- Have had breast cancer before the age of 50
- Have had 2 separate (primary) breast cancers at any age
- Have had a triple negative (ER, PR, and HER2 negative) breast cancer
- Have had ovarian cancer at any age
- Are a man who has had breast cancer
- Have a strong family history of breast and/or ovarian cancer
- Have a blood relative with a BRCA1 or BRCA2 mutation
- Are Ashkenazi Jewish
Will the test results tell me if I will get breast or ovarian cancer?
No. The test cannot tell you if you will get cancer. The test will tell you if you have a mutation (change) in a BRCA1 or BRCA2 gene. If you do have a mutation, though, you are at higher risk of getting cancer.
If I have a BRCA mutation, will someone else in my family have one too?
Maybe. Your mother, father, brother, sister, and child each has a 50% chance of having the same mutation. Other relatives are also at risk.
At what age should I have this test?
First you must meet the criteria for testing. If you do, you can be tested at any age. But, this test is not recommended for people under 18 years old.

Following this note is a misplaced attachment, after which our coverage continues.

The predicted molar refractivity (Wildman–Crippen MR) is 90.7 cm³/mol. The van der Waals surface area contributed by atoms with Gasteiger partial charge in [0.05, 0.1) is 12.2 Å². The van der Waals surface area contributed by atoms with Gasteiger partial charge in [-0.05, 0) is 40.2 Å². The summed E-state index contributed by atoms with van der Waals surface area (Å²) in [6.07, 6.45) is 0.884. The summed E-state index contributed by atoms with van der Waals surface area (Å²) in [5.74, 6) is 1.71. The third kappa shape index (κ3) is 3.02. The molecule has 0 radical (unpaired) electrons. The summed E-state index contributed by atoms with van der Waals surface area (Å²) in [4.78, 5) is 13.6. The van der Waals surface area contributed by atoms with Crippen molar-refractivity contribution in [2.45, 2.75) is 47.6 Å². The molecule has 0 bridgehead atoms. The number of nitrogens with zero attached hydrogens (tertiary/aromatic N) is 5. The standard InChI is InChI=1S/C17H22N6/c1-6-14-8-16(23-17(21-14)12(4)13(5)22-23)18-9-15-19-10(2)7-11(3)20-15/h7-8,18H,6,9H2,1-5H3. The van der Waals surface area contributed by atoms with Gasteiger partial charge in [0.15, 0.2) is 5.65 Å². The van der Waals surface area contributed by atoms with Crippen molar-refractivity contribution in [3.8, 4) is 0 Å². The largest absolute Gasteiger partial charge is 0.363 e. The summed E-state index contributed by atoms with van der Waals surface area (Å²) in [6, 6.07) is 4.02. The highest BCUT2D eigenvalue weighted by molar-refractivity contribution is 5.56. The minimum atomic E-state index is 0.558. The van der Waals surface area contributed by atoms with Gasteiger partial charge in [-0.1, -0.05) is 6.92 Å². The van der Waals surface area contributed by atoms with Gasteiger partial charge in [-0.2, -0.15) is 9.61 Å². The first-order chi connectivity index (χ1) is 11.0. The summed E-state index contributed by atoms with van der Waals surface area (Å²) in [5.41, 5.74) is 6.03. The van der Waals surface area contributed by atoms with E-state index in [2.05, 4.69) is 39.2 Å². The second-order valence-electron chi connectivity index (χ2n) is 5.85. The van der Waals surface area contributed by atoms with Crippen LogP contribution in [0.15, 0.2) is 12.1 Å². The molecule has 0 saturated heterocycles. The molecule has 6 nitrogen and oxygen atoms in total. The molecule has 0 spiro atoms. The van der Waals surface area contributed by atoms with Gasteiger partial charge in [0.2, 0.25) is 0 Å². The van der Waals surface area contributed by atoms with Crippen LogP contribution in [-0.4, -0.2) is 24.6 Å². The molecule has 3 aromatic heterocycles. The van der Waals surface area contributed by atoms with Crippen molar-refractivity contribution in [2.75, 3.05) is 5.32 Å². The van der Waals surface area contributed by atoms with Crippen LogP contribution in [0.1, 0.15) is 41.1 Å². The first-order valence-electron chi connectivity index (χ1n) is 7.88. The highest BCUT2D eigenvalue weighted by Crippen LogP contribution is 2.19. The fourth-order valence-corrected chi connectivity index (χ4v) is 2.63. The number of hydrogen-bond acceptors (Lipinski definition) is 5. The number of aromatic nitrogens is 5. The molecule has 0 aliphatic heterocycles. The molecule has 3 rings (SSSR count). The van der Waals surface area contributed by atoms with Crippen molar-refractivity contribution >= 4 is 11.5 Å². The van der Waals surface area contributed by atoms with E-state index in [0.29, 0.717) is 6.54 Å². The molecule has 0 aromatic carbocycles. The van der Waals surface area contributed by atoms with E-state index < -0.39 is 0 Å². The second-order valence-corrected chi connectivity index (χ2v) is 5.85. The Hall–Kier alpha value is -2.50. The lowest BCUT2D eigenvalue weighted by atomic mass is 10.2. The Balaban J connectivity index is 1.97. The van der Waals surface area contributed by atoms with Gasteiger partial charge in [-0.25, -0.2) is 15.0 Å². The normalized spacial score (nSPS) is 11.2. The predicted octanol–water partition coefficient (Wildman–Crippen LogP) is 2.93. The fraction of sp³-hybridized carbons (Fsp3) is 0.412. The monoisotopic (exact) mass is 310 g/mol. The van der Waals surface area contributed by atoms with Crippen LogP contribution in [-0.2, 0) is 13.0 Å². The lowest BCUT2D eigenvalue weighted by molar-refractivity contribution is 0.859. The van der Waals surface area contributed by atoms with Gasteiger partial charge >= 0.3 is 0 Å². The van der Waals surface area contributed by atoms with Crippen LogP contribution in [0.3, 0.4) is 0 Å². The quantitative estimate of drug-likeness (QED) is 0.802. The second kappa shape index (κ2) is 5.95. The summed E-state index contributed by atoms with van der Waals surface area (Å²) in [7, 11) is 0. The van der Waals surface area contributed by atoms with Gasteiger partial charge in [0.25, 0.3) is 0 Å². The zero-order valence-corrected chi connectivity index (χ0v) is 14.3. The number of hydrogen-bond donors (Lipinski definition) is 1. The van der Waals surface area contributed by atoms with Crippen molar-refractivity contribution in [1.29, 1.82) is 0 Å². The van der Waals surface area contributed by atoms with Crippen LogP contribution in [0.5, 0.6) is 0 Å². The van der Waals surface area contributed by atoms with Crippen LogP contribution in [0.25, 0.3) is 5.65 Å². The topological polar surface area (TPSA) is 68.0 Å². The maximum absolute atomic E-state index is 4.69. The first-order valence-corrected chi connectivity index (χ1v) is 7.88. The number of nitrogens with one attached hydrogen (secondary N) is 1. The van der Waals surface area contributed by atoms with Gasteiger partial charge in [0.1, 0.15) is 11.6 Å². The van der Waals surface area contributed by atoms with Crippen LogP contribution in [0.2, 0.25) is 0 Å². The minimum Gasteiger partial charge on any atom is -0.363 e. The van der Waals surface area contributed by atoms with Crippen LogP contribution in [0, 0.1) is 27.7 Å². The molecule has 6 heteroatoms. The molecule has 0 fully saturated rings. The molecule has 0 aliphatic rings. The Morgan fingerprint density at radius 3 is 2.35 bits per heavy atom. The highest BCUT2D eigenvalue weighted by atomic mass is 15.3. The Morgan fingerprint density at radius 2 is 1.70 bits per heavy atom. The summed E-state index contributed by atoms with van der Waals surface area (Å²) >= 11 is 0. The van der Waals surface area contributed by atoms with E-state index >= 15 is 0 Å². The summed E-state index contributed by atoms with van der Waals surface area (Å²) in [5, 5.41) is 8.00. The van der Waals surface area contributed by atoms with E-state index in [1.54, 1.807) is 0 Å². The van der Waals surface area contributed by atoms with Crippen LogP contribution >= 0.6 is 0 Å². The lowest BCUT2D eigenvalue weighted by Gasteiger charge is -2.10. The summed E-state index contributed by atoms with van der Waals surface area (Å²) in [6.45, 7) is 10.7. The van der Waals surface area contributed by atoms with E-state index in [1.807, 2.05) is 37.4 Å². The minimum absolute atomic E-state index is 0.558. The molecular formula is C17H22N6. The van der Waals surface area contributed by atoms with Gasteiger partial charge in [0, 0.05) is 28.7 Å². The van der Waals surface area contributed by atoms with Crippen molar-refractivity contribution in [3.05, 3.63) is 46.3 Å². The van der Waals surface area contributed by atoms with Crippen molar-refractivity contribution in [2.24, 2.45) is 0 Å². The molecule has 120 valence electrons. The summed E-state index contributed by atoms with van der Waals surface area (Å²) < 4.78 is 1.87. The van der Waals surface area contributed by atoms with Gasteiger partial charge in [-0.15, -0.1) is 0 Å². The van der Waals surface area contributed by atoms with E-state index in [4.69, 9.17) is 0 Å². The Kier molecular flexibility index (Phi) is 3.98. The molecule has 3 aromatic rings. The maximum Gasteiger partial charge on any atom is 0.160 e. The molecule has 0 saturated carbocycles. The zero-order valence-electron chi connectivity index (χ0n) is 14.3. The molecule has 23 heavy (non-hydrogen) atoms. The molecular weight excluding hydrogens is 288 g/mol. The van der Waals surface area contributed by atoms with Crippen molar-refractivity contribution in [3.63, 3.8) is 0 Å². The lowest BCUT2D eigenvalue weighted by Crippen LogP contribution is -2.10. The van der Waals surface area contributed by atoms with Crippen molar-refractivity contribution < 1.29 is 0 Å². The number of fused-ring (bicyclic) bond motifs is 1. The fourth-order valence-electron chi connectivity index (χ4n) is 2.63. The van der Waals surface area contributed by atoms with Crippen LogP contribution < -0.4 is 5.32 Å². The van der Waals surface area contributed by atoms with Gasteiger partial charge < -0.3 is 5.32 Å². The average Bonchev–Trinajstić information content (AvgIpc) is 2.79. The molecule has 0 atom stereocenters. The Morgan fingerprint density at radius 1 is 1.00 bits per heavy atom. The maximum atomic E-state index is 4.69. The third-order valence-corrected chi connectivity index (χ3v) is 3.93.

Where can I get the BRCAvantage test done?
You can get the test through your doctor. The first step is to talk with your doctor or genetic counselor. They’ll help you learn more about the test. Then if you still want to be tested and your doctor agrees, he/she can order the test for you.
How is the BRCAvantage test done?
First, a sample of your blood is collected at your doctor’s office or at a Sonora Quest Laboratories Patient Service Center. The sample is then sent to Sonora Quest Laboratories for testing. After the test, results are sent to your doctor.
Does insurance cover the cost of the test?
That depends on your insurance company. Many do cover it. To find out if your insurance company covers it, you can:
- Call them
- Ask someone at your doctor's office to help you
- Ask our pre-authorization concierge service (available through our parent company Quest Diagnostics) to help you; call 866.GENE.INFO (866.436.3463).